This week, we delve into item number three as part of our series: A History of Buckinghamshire in 12 objects.
Our third object is a remarkable survival that symbolises a fundamental change in the relationship between our ancestors and the landscape around them: a wooden ard or plough share.
The ard is the simplest form of plough which involved two oxen dragging a wooden share through the ground to lift and break up the ground before sowing seed.
Our example was found in the 1990s during the construction of Eton College’s Rowing Lake at Dorney.
Ahead of the development, Oxford Archaeology dug trenches across an abandoned channel of the river Thames.
They discovered a series of timber bridges dating to the Bronze Age and Iron Age alongside which were deposited animal and human bones, pottery, charred cereal grains and the ard share.
On dry land all the wooden objects would have decayed away long ago but in the muddy airless channel they survived in pristine condition.
The ard-head and stilt is formed from a half split log of Field Maple.
The head is arrow-shaped and 33cm long.
The lower surface of the head has been shaped to be slightly convex and rises towards the tip.
This surface still carries evidence of faint toolmarks.
The tip may have been broken in antiquity as it is very blunt.
The ard is something that most prehistoric families would have owned and relied upon for their daily bread.
They were sometimes tipped with stone or metal but only a handful of wooden ard shares have been discovered in Britain, and this may be the oldest so far as radio-carbon dating suggests it was made between 940 and 560 BC.
By this time, towards the end of the Bronze Age, the rich soils of the Thames Valley had seen increasingly widespread and systematic cultivation for over 1,000 years.
The landscape had been transformed by competing local communities dividing it up into ditched and hedged fields and building forts at commanding points along the river, notably at Taplow and near Marlow.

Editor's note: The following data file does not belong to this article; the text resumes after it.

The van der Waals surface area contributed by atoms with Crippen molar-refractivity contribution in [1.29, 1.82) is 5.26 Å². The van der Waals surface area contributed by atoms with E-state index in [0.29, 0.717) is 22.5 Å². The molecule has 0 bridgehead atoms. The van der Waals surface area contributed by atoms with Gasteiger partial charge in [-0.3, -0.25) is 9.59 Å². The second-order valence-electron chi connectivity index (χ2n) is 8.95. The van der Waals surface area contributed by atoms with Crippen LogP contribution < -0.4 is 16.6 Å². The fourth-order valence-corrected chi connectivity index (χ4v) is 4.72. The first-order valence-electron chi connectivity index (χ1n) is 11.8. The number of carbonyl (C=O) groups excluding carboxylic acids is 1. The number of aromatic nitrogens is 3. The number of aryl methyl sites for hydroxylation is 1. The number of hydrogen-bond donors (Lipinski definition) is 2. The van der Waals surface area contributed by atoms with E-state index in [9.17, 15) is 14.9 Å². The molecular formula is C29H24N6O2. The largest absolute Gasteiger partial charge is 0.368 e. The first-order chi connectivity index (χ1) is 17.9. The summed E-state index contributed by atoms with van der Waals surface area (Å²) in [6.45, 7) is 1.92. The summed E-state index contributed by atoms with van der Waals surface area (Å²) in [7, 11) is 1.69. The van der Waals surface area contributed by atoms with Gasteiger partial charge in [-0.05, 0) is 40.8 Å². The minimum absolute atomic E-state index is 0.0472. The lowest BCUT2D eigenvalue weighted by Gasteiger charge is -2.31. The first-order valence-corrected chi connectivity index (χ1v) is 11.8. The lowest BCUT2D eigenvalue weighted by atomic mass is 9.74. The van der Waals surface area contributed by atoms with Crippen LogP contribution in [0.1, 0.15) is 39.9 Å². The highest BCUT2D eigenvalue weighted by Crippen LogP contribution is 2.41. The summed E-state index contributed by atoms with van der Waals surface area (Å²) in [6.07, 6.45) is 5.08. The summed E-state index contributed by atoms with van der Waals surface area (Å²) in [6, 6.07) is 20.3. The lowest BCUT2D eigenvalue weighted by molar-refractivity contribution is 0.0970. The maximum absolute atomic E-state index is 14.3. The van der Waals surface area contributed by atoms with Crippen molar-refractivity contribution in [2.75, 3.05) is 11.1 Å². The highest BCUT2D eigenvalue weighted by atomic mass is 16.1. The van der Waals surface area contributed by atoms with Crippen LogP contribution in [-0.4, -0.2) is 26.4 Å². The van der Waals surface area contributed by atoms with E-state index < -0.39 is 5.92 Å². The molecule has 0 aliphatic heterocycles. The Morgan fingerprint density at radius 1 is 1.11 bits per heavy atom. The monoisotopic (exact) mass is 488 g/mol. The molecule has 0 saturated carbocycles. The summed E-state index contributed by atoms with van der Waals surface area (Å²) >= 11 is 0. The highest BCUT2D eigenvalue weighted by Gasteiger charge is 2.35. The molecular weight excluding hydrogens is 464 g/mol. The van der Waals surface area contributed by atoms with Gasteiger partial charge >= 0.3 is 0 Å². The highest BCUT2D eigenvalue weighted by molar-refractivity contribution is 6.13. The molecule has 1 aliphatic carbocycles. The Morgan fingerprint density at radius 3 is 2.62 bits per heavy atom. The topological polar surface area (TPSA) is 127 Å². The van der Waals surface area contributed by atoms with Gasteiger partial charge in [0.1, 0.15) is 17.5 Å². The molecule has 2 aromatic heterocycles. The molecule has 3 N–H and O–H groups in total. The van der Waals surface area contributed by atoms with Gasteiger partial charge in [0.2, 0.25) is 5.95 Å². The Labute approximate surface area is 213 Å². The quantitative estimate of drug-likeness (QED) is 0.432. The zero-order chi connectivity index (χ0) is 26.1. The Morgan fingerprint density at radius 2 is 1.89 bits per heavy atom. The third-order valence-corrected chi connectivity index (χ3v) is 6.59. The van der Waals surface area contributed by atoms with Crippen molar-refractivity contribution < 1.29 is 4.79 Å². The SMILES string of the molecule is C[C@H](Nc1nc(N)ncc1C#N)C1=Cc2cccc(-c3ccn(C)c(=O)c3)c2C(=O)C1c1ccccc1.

With a growing population much more effort was put into managing the land productively by managing herds of cattle and flocks of sheep, and ploughing larger areas to grow wheat and barley.
Ards would have been used across the whole county: contemporary settlements together with tools and weapons made of bronze have been found around Aylesbury and on Ivinghoe Beacon.
In Milton Keynes a remarkable hoard of gold neck rings were found a few years ago buried in a clay pot.
This rising population and new emphasis on personal status and military prowess is characteristic of the time and could ultimately only be sustained by more productive agriculture.
Although the ard was a utilitarian object, its end was more connected with the realm of ritual and spirituality.
For more than two hundred years people have been making unusual prehistoric discoveries along the Thames, often brought to light by dredging or building work.
Most dramatic are Celtic shields and helmets, more common are swords and spearheads and human skulls.
It has long been supposed that these are votive deposits, perhaps offerings to the god of the river.
The excavations at Dorney Rowing Lake revealed for the first time how some artefacts were deposited into the river from bridges, and that ordinary objects like pottery and grain could get similar treatment to fine metalwork and human remains.
We will never know who placed our ard head in the river nor precisely why they did so but it was most likely an offering.
Perhaps it was old, had been replaced and was offered in thanks with other gifts in the hope that the river god would bless the next plough to be a fruitful as the last?
For us today the Dorney ard is a memory of the ordinary farmers of prehistoric Buckinghamshire.
It reminds us of the innumerable common folk who tilled the land, herded animals, and lived in thatched wattle huts.
Feature courtesy of the Bucks Archaeological Society